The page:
...and cue Clearclaw, avid and vocal hater of hidden trackable information, to tell us once again why he refuses to play games with HTI unless it is played unhidden.
 
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Josiah Miller
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DaviddesJ wrote:
Why? Do you really think this helps you win?


More often than not, it does.
 
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Patrick McInally
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MusedFable wrote:
So, currently I think memory is a perfectly valid mental skill on par with spacial awareness, mind reading, probability calculation, etc. I now play games with some memory aspects since I find it fun to work out different parts of my brain. Maybe it will help stave off Alzheimer's.


Well, actually, numerous studies have shown that this is the case. I don't think it's accepted as scientific fact, yet, but there's a lot of evidence to support the theory.

People who exercise their memory still may suffer Alzheimer's, but their chances and the subsequent severity are reduced.

Interestingly, some recent studies have suggested that game playing -- in particular games with a memory aspect -- might even help treat Alzheimer's and reverse some its effects.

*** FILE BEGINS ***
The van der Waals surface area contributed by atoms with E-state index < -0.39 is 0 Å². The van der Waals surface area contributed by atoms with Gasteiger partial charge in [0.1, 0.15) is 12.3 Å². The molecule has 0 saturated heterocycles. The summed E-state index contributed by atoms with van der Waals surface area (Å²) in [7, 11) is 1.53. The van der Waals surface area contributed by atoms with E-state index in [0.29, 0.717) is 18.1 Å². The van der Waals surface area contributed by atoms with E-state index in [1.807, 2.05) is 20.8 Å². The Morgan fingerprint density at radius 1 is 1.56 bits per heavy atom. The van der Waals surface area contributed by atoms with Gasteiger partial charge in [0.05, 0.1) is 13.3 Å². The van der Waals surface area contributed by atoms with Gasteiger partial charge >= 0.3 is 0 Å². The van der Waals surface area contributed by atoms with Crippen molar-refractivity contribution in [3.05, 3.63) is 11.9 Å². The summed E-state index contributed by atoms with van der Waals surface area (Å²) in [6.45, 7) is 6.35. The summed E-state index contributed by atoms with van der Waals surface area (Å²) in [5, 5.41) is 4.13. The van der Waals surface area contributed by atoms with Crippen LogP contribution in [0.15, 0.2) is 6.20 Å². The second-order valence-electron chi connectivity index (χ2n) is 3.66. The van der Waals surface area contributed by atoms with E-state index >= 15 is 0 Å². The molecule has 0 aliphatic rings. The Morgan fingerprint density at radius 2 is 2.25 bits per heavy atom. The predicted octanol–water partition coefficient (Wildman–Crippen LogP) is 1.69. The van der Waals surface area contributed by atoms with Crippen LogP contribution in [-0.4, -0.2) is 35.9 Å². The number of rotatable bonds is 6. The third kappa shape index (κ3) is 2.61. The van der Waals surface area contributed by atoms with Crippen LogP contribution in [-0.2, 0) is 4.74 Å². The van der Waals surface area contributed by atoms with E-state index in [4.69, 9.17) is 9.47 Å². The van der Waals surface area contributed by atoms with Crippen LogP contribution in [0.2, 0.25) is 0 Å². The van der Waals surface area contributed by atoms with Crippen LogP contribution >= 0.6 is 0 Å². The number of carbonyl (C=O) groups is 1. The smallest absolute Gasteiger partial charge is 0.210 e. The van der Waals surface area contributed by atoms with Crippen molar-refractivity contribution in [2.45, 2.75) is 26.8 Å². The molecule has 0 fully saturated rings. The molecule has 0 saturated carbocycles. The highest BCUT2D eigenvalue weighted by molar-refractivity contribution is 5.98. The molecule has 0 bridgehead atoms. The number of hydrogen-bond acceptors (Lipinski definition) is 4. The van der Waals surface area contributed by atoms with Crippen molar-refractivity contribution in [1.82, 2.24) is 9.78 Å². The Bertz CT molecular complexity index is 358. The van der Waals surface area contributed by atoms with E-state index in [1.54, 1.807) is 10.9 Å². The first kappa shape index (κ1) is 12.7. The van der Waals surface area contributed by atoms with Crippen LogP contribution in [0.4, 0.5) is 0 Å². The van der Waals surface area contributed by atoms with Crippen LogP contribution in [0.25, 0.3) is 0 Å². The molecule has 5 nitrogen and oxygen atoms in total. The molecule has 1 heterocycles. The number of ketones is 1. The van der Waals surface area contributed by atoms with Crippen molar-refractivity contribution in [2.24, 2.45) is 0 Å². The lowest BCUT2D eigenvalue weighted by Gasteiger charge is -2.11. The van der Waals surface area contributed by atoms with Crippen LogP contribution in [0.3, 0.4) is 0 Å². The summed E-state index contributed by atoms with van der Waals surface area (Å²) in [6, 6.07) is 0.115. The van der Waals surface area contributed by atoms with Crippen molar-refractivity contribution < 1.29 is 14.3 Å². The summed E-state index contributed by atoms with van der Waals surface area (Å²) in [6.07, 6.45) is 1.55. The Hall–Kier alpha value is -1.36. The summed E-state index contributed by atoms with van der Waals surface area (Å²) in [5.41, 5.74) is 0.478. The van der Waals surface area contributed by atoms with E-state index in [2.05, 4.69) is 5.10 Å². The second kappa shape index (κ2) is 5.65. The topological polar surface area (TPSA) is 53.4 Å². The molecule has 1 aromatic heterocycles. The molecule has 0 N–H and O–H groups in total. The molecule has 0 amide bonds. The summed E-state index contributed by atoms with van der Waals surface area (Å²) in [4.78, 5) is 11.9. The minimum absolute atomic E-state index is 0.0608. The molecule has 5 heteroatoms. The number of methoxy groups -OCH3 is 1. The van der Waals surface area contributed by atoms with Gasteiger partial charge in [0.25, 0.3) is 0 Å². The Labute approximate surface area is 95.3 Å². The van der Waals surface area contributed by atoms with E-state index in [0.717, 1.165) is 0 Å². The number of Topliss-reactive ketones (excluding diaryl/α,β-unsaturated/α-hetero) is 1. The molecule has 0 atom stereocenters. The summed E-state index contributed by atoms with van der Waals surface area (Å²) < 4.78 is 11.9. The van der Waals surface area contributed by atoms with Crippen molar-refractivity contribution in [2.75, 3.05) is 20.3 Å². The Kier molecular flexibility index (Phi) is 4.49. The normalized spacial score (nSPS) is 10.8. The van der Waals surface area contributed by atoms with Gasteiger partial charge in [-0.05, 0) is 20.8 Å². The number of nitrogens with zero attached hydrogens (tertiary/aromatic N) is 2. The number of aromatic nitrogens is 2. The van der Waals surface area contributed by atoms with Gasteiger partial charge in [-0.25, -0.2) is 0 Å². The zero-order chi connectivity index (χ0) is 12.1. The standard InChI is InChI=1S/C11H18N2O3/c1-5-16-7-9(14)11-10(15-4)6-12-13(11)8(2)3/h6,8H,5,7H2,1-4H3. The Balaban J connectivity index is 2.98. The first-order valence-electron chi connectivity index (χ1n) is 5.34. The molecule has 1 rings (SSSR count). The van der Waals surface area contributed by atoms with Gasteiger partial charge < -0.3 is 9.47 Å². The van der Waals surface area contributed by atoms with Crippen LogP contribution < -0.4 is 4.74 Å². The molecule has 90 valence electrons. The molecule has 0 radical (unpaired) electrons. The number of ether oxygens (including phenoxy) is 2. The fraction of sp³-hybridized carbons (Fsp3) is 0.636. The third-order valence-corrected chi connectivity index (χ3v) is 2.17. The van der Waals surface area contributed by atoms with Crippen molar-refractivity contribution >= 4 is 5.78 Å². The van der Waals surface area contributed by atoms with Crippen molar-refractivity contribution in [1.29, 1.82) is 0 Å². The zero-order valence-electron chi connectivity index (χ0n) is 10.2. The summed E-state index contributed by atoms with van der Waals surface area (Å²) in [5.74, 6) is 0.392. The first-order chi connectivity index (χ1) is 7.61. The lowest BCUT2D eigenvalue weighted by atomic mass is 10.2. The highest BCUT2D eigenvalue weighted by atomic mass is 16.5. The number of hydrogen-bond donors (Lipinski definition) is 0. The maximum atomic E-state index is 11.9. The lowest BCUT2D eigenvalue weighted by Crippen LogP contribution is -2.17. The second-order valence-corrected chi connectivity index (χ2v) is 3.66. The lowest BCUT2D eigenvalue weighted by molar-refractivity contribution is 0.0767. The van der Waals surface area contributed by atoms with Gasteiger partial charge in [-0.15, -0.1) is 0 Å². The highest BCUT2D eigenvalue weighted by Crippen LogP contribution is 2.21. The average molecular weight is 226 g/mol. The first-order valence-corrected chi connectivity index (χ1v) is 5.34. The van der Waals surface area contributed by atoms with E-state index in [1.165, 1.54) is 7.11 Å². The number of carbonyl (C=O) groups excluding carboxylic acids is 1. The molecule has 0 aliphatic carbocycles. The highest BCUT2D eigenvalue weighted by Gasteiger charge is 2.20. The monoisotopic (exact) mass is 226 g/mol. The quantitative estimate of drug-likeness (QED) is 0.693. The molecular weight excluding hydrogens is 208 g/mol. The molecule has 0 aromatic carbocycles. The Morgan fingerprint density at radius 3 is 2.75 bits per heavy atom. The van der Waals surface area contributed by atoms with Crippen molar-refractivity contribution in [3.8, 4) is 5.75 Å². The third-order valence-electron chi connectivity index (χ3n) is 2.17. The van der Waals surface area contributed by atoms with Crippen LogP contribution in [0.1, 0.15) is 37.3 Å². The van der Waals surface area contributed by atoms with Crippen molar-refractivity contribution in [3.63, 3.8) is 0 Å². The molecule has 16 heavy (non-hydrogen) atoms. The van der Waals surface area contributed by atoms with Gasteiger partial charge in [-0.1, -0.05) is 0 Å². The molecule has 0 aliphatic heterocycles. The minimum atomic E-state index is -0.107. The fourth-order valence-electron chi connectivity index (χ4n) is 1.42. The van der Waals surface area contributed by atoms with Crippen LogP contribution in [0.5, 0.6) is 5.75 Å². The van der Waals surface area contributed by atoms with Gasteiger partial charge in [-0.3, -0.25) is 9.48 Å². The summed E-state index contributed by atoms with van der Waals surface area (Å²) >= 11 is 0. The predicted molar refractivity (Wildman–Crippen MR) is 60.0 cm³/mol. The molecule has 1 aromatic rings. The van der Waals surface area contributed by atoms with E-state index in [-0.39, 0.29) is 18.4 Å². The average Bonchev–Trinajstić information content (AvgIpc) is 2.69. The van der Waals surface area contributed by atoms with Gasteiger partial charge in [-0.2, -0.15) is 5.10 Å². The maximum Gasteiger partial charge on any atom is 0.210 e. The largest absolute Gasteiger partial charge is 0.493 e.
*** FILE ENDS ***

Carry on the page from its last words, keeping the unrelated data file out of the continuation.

Anyway, my particular opinion follows that some games use HTI well, some don't, but if a player has a blanket disdain for HTI it's probably just a crutch to help them avoid games they're not good at rather than games that aren't good. (Nothing wrong with this if the player admits the games are good. Everything wrong with this if they insist that they're bad.)
 
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Jason Fritz
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RaffertyA wrote:
Half way through my first ever game of Midway I asked my opponent:

Me: How many of each type of aircraft do you have left?

Him: I don't have to tell you.

Me: I could have kept track.

Him: Yes, you could have.

I thought that was pretty 'competitive' considering it was my first time with the game.


Nope, sounds like he was just trying to win. I bet you'll keep track next time!
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brotherjo wrote:
DaviddesJ wrote:
Why? Do you really think this helps you win?


More often than not, it does.


You have just said that your desire/attempt to win is keeping you from enjoying the game. Maybe you are playing the wrong sorts of games?
 
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Daniel Cristofani